Baby Bust ahead! What will this mean for companies marketing to parents?
Companies specializing in products for children — from toys to cribs to entertainment and more — have counted on an American birth rate that has regularly hit 4 million or so annually since the late 1980s. Their target market was the surest of sure things: There would always be babies, and parents to shop for them.
No more—or more accurately, not to the same degree. Americans today are having fewer babies. Once considered a blip and attributed to the recession, this downward trend is continuing. In 2017, the U.S. birth date reached a record low for the second consecutive year.
Specifically, the number of births for every 1,000 women of childbearing age was 60.2 last year, meaning that the total fertility rate — which estimates how many babies women will have based on current patterns — is down to 1.8, below the replacement level in developed countries of 2.1.
Why? According to research by The New York Times and Morning Consult and announced last week, the three top reasons Americans don’t want or are not sure they want children are:
- Wanting more leisure time and personal freedom
- Not having a partner yet
- Not being able to afford child-care costs
More than half of the 1,858 survey respondents, ages 20 to 45, said they planned to have fewer children than their parents. About half were already parents. Of those who weren’t, 42 percent said they wanted children, 24 percent said they did not and 34 percent said they weren’t sure. A quarter of poll respondents who didn’t plan to have children said one reason was they didn’t think they’d be good parents.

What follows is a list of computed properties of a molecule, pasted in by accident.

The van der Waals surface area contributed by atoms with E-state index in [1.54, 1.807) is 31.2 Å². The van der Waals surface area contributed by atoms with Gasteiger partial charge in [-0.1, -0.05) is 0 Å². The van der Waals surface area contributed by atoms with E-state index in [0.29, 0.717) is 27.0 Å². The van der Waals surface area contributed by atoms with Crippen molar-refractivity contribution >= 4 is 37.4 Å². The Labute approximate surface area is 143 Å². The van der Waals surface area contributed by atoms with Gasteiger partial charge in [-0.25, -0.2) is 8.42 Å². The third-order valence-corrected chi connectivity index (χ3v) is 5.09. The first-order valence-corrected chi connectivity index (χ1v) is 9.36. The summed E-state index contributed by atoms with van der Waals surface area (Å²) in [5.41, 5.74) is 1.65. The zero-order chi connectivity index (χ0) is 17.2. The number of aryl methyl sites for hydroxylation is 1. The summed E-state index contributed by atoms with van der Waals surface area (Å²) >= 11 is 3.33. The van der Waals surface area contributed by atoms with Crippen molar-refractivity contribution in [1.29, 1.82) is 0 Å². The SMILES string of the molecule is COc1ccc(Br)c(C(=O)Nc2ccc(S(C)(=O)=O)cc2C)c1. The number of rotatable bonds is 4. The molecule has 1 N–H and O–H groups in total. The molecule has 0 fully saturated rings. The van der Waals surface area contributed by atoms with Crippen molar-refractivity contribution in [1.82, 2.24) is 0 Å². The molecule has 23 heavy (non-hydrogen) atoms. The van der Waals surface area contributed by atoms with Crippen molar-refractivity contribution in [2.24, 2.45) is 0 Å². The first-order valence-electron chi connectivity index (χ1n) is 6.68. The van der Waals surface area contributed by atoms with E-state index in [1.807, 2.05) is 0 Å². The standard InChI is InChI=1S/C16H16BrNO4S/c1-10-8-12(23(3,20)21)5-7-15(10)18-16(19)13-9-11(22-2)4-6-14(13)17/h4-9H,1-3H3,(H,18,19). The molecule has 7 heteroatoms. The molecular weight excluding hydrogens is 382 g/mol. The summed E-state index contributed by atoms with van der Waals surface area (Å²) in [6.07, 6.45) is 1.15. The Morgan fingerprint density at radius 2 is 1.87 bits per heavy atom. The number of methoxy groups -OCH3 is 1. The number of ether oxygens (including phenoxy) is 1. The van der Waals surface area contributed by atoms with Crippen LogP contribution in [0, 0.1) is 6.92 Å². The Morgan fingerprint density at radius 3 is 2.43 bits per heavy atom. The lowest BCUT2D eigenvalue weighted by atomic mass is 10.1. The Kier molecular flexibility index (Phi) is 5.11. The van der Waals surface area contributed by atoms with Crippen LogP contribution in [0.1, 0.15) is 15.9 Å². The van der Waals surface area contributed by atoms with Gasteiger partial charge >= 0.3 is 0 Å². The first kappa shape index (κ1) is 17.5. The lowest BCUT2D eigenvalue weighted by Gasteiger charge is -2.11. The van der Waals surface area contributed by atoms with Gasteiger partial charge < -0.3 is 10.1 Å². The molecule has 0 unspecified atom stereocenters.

According to the Times article releasing the results, “About a quarter of the respondents who had children or planned to said they had fewer or expected to have fewer than they wanted. The largest shares said they delayed or stopped having children because of concerns about having enough time or money.” Women also feel they have more control over their lives today, and many see motherhood as more of a choice than an inevitability.
The only age group in which the fertility rate increased in 2017 was women ages 40-44. Later marriages and births are other big reasons people give for having fewer children than their ideal number. Women’s fertility begins to decline significantly at age 32.
So where does that leave the kids’ industry? There will still be plenty of babies, of course. Perhaps companies need to expand their target age range to be more inclusive of new parents 40+. Fewer kids per household may well mean more spending on each child. But fewer kids altogether may require rethinking how best to maintain the status quo in a shrinking market.